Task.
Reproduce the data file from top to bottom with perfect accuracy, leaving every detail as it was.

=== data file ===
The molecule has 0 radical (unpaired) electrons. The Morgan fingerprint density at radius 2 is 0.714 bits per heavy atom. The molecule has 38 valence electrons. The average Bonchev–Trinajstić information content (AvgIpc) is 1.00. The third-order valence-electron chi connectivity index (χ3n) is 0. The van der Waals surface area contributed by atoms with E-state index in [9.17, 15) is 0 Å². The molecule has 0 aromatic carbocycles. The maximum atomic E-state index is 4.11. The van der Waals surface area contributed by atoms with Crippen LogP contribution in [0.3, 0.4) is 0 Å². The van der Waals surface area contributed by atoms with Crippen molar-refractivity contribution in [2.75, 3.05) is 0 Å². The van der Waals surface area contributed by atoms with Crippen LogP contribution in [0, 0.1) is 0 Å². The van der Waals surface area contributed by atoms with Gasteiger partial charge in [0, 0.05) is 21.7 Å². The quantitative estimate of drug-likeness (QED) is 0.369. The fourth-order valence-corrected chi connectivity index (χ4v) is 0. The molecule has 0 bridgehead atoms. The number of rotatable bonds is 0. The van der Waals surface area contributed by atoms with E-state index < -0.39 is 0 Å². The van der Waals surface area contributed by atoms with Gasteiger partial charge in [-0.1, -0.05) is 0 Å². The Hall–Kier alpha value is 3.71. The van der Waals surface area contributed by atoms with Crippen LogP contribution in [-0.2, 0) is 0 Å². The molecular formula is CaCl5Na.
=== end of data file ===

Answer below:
The molecule has 0 radical (unpaired) electrons. The Morgan fingerprint density at radius 2 is 0.714 bits per heavy atom. The molecule has 38 valence electrons. The average Bonchev–Trinajstić information content (AvgIpc) is 1.00. The third-order valence-electron chi connectivity index (χ3n) is 0. The van der Waals surface area contributed by atoms with E-state index in [9.17, 15) is 0 Å². The molecule has 0 aromatic carbocycles. The maximum atomic E-state index is 4.11. The van der Waals surface area contributed by atoms with Crippen LogP contribution in [0.3, 0.4) is 0 Å². The van der Waals surface area contributed by atoms with Crippen molar-refractivity contribution in [2.75, 3.05) is 0 Å². The van der Waals surface area contributed by atoms with Crippen LogP contribution in [0, 0.1) is 0 Å². The van der Waals surface area contributed by atoms with Gasteiger partial charge in [0, 0.05) is 21.7 Å². The quantitative estimate of drug-likeness (QED) is 0.369. The fourth-order valence-corrected chi connectivity index (χ4v) is 0. The molecule has 0 bridgehead atoms. The number of rotatable bonds is 0. The van der Waals surface area contributed by atoms with E-state index < -0.39 is 0 Å². The van der Waals surface area contributed by atoms with Gasteiger partial charge in [-0.1, -0.05) is 0 Å². The Hall–Kier alpha value is 3.71. The van der Waals surface area contributed by atoms with Crippen LogP contribution in [-0.2, 0) is 0 Å². The molecular formula is CaCl5Na.